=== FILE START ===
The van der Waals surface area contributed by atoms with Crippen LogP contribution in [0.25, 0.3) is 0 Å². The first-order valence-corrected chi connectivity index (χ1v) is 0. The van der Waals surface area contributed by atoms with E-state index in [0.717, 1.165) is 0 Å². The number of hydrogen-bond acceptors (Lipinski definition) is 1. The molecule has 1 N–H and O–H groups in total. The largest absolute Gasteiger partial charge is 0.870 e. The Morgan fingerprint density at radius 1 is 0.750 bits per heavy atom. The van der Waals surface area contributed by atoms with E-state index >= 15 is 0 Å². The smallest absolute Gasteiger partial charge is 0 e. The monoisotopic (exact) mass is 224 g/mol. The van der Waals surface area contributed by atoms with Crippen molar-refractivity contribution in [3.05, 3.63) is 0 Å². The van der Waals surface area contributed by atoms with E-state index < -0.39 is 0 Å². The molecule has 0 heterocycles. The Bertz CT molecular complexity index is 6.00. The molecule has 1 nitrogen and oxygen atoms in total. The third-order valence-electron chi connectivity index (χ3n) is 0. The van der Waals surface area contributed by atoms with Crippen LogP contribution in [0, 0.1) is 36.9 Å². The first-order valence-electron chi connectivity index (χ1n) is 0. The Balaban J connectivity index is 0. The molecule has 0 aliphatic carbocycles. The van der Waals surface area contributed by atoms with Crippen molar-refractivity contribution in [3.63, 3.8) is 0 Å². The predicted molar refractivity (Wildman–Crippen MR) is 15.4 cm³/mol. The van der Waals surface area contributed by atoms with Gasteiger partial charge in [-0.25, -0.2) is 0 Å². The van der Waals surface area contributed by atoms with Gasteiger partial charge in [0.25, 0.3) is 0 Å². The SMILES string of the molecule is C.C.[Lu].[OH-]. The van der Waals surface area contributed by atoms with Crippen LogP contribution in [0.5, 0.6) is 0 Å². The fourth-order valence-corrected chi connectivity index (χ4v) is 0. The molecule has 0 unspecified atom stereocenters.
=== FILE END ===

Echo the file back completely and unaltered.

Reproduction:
The van der Waals surface area contributed by atoms with Crippen LogP contribution in [0.25, 0.3) is 0 Å². The first-order valence-corrected chi connectivity index (χ1v) is 0. The van der Waals surface area contributed by atoms with E-state index in [0.717, 1.165) is 0 Å². The number of hydrogen-bond acceptors (Lipinski definition) is 1. The molecule has 1 N–H and O–H groups in total. The largest absolute Gasteiger partial charge is 0.870 e. The Morgan fingerprint density at radius 1 is 0.750 bits per heavy atom. The van der Waals surface area contributed by atoms with E-state index >= 15 is 0 Å². The smallest absolute Gasteiger partial charge is 0 e. The monoisotopic (exact) mass is 224 g/mol. The van der Waals surface area contributed by atoms with Crippen molar-refractivity contribution in [3.05, 3.63) is 0 Å². The van der Waals surface area contributed by atoms with E-state index < -0.39 is 0 Å². The molecule has 0 heterocycles. The Bertz CT molecular complexity index is 6.00. The molecule has 1 nitrogen and oxygen atoms in total. The third-order valence-electron chi connectivity index (χ3n) is 0. The van der Waals surface area contributed by atoms with Crippen LogP contribution in [0, 0.1) is 36.9 Å². The first-order valence-electron chi connectivity index (χ1n) is 0. The Balaban J connectivity index is 0. The molecule has 0 aliphatic carbocycles. The van der Waals surface area contributed by atoms with Crippen molar-refractivity contribution in [3.63, 3.8) is 0 Å². The predicted molar refractivity (Wildman–Crippen MR) is 15.4 cm³/mol. The van der Waals surface area contributed by atoms with Gasteiger partial charge in [-0.25, -0.2) is 0 Å². The van der Waals surface area contributed by atoms with Gasteiger partial charge in [0.25, 0.3) is 0 Å². The SMILES string of the molecule is C.C.[Lu].[OH-]. The van der Waals surface area contributed by atoms with Crippen LogP contribution in [0.5, 0.6) is 0 Å². The fourth-order valence-corrected chi connectivity index (χ4v) is 0. The molecule has 0 unspecified atom stereocenters.